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Schill Grounds Management Blog

Do You Know How To Get Rid Of Geese On My Commercial Property?

Geese.jpgYou’ve seen overwhelming flocks of geese wandering open spaces on commercial properties—or even waddling through close quarters pedestrian areas.

The sight is a turn-off. Geese are a nuisance, and the mess they leave behind is even worse. Goose droppings damage grass; their feces are also unsanitary and can force people to avoid the property.

Then there’s the territorial aspect of geese. Once they nest, they guard their homes and get defensive, even nipping or hitting people who get too close. We’re guessing this isn’t the type of welcome you want for your Northeast Ohio commercial property.

How To Keep Geese Away

But how do you know how to get rid of geese? It seems like they just fly in en masse and take over, eating grass and leaving behind their nasty trademarks. We’ve got some good news for you. There are safe, effective ways to prevent geese from nesting on and potentially damaging your Ohio property. Read on.

Plant Barriers: Goose Control Landscaping Tactics

Your landscaping can discourage geese from turning the property into a popular bird hangout. A combination of plant materials can create an effective vegetative barrier. The first step is to consider what geese love on your Northeast Ohio commercial property: food and water. Sites with retention or detention ponds draw these birds, as do areas with poor drainage where water collects.

Plant barriers scare off geese by blocking their views of potential predators. Geese are careful birds—they want to know what’s on the horizon. If plants block open views of their food and water sources, they’ll seek out an easier-access location. Planted spaces should be at least 2 feet tall and 10 feet wide

Block The Flock: Raise Temporary Fencing

effective goose deterrents include flags, reflective surfaces and predator decoysWe know you might not want to have fencing up year-round because it’s not the most attractive way to prevent geese from nesting. But a taut wire or string about 18 inches above the ground can deter geese from water sources, including water features, retention ponds or natural lakes.

The reason fencing is usually temporary for geese is because they’ll learn to duck under the barrier. Ultimately, we recommend using this tactic as a bridge to a more permanent barrier, such as plantings that will prevent geese from nesting and feeding.

If you do choose to put up a string or wire barrier, go for a double strand, placing one line 6 inches from the ground, and another line 18 inches from the ground. This will discourage geese from getting too brave and testing their limbo skills.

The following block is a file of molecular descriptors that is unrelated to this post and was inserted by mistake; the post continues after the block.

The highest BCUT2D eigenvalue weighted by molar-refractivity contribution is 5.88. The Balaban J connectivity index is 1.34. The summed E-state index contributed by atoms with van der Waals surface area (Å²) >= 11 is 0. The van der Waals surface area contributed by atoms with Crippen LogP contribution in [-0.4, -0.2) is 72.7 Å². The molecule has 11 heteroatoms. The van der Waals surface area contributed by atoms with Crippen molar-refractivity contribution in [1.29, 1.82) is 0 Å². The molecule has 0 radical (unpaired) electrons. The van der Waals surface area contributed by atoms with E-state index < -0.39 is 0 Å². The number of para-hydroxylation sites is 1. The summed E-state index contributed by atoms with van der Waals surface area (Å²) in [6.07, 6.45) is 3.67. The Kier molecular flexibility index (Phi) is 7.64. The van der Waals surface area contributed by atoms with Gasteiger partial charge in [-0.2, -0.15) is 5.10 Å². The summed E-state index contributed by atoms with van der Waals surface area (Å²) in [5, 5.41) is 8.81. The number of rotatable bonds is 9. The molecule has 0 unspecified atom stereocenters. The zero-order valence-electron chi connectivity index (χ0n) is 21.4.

Just Add Noise: Goose Repellents That Work

The thing about geese is that your control methods must be careful and humane. They are federally protected by the Migratory Bird Treaty Act, so it is illegal for any person, agency or organization to pursue, hunt, wound, or capture a nest or egg without a permit.

That said, you can harass geese to make your property an undesirable hangout. Ways to do this include using noisemakers that emit unexpected loud noises that scare geese. Also geese do not like visual deterrents such as flags, reflective surfaces and predator decoys, like owls, coyotes and eagles.

For Goose Control In Northeast Ohio, Timing Is Everything

Geese that are tending to a nest will not respond to scare tactics, but adults with goslings can be herded off the property if goose deterrents are in place. A combination of strategic landscaping that creates a vegetative barrier, some fencing if necessary, and noise or visuals brings layers of geese protection.

Let’s talk more about how to prevent geese from nesting and overpopulating your Northeast Ohio property. Call us any time at (440) 327-3030, or fill out this simple contact form and we’ll get in touch with you.

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Images: Geese crossing, Geese industrial park

Topics: Landscape Maintenance

Jerry Schill

Written by Jerry Schill

Jerry Schill is president and co-owner of Schill Grounds Management. He's received numerous accolades for his leadership in the Northeast Ohio business community and the commercial landscaping and snow management industry, including the National Leadership Award from SNOW Magazine and Lawn and Landscape Magazine. He is an active member of the Legislative Committee for the Accredited Snow Contractors Association (ASCA) and the Snow and Ice Committee for the Ohio Landscapers Association (OLA).

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